Estate Disputes - Part Two

R. Trevor Todd for The Lawyers Weekly

"Estate Disputes - Part One" set out five of the 10 most common estate disputes that are handled in British Columbia. The next five of the 10 most common types of claims are:

Gifts/Resulting Trust

This is a common area of estate litigation, and usually deals with a purported gift of an asset by one individual to another. A claim for a resulting trust arises out of the equitable proposition that "equity presumes a bargain". A resulting trust usually arises in three instances:

  • Where the individual gratuitously transfers the assets
  • Where the individual supplies all or substantially all of the purchase price to acquire an asset
  • Where the individual puts his or her property into another person's name and the other person gave no consideration for it (i.e. paid no monies). Invariably the person who made the gift has either died or became incompetent, and it is then a question for the Court to determine as to what was the true intention of the donor when the alleged gift was made. Generally speaking, in British Columbia, there is an increasing trend in the law for the recipient of a gift to have to prove that it was intended that the gift was to be made to them, or failing same, the Court will find that the recipient of the gift holds the gift in trust for the estate of the Deceased.

Joint Bank Accounts

There are many contested claims in British Columbia relating to joint bank accounts, and the law is essentially that of the aforesaid resulting trust. Typically, when both joint tenants of a bank account have deposited monies into the account, then the survivor is entitled to the proportionate deposits. However, when only one of the joint tenants deposits money into the account, then a presumption of resulting trust will usually arise. In this situation there are a number of Court decisions in BC that held that the bank document giving rise to the purported right of survivorship is merely for a matter of convenience, and it is always a question of intention, that must be proved by evidence. Accordingly, even though the bank form may state that the survivor is entitled to the whole of the bank account upon the death of the other tenant, the law may decide otherwise, and find that the joint account was merely created as a matter of convenience, and that it was not the intention of the Deceased party that there would be a gift of the funds to the survivor.

Constructive Trust (Unjust Enrichment)

This is perhaps the largest growth area in estate law in BC. It has been evolving over the last approximately 200 years.

A constructive trust comes into existence, regardless of any party's intent, when the law in British Columbia imposes upon a party an obligation to hold specific property for another. The person obligated becomes by force of law a constructive trustee towards the person to whom he owes performance of the obligation.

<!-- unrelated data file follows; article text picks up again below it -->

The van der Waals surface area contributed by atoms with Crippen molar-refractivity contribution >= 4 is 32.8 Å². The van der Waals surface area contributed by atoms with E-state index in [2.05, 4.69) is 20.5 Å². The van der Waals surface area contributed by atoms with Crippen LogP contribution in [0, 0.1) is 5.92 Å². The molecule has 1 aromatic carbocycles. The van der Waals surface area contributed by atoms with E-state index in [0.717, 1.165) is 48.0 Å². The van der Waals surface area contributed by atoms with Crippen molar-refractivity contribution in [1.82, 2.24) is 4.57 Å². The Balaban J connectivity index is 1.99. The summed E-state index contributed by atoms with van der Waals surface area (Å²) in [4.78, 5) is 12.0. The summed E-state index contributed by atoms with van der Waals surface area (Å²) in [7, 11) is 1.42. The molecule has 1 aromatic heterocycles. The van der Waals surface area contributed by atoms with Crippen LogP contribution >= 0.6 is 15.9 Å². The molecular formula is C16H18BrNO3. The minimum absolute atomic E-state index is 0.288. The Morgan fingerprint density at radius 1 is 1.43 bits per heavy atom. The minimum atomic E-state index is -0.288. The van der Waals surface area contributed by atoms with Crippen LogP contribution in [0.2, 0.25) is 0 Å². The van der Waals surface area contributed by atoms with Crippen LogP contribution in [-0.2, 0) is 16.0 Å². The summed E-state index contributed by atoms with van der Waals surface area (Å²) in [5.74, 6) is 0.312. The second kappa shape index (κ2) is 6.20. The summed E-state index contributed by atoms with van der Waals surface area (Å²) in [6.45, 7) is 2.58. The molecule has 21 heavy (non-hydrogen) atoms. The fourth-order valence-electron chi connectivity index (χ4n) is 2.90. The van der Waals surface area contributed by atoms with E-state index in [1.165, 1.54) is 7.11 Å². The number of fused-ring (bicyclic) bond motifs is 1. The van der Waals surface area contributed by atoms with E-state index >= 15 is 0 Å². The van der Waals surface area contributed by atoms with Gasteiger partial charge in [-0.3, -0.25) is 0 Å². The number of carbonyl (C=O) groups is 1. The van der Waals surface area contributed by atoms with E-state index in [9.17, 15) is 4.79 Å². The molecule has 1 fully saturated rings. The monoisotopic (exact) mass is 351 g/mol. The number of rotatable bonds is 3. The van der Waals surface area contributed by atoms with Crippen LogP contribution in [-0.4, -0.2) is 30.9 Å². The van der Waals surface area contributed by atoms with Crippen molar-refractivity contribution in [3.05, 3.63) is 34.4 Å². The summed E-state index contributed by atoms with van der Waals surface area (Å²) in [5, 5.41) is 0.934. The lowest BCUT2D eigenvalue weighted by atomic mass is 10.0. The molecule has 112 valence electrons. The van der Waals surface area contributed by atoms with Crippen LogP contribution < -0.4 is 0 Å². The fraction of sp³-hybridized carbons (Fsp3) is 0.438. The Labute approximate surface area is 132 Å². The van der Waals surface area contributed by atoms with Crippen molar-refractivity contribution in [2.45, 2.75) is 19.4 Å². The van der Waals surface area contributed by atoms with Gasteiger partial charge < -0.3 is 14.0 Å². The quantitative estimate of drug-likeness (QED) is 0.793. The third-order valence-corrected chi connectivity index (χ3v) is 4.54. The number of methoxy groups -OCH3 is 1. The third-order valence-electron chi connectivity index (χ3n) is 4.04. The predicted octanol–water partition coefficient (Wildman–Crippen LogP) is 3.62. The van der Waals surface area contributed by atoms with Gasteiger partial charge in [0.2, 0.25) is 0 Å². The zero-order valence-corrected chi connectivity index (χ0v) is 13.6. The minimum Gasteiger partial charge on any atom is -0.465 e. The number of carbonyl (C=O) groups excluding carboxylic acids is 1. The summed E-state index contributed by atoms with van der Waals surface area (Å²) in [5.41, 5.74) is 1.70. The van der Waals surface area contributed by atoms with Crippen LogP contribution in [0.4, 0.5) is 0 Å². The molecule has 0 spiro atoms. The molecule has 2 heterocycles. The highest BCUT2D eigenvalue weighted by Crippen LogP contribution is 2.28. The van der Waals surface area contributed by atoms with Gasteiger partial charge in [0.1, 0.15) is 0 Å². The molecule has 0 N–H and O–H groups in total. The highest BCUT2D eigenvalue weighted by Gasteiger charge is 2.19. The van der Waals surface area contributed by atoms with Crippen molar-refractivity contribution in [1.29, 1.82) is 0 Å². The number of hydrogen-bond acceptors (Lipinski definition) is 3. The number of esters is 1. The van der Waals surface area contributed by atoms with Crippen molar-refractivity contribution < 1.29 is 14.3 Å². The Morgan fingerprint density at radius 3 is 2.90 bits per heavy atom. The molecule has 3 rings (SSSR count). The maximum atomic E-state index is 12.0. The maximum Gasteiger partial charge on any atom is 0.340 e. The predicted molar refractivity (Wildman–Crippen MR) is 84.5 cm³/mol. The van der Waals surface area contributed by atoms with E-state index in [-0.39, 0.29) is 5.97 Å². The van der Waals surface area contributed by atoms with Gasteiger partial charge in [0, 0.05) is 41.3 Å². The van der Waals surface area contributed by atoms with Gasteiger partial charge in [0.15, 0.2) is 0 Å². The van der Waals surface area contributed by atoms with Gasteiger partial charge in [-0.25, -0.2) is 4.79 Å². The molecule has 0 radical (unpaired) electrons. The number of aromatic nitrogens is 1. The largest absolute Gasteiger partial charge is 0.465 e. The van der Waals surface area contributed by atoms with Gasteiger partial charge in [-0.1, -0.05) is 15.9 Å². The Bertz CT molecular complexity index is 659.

A constructive trust is imposed by law whenever justice and good conscience require it. It is frequently applied in a variety of cases in BC where the defendant cannot conscientiously keep the property for himself or herself alone, but ought instead to allow another person to have the property or a share in it. It is an equitable remedy where the Court in BC can enable an aggrieved party to obtain restitution.

Generally speaking, for a Court to make a finding of a constructive trust, a person's estate lawyer must prove an unjust enrichment comprised of:

  • An enrichment
  • A corresponding deprivation
  • No juristic reason for the enrichment

Breach of Fiduciary Duty

A fiduciary relationship is one in which there is a duty to one person, the fiduciary, to act on behalf of another person, with respect to property which is the subject of the relationship. In British Columbia, where there is a fiduciary relationship, then the fiduciary must act honesty, impartially, and cannot personally benefit other than for prescribed fees for services. The fiduciary is bound to protect the interests of the beneficiary, and cannot act in a conflict of interest, nor personally benefit. Fiduciaries are typically estate lawyers, bankers, directors, or any other person in a high position of trust. A frequent fact pattern that may give rise to a claim of breach of trust, is the misuse of a power of attorney where the holder of the power of attorney attempts to personally benefit him or herself. In British Columbia, in these situations, there is then an onus on the fiduciary to prove that he or she acted properly when called into question.

Lawyer's Negligence

An estate lawyer owes a duty of care to his client to draft a Will in accordance with the instructions, and to provide all the required advice and attend to the execution of the Will expeditiously given the circumstances. The responsibility to carry the client's wishes extends to an intended beneficiary who may be foreseeably deprived of an inheritance by reason of an estate lawyer's negligence, such as an unreasonable delay in having the Will instructions reduced to writing and the Will properly executed.

The estate lawyer's negligence may also arise in situations such as a missed limitation date. For example a Wills Variation Act action must be commenced within 6 months from the date of a Grant of Probate, and it is somewhat common for a number of claims to be made against estate lawyers each year for failing to comply with that limitation date.


In British Columbia, the law relating to estate disputes is very complicated and is currently in a great state of flux. It must be stressed that the client should obtain competent legal advice from an estate lawyer as quickly as possible once it is known that an estate dispute has arisen or may do shortly.

R. Trevor Todd is a wills and estates lawyer and litigation in Vancouver

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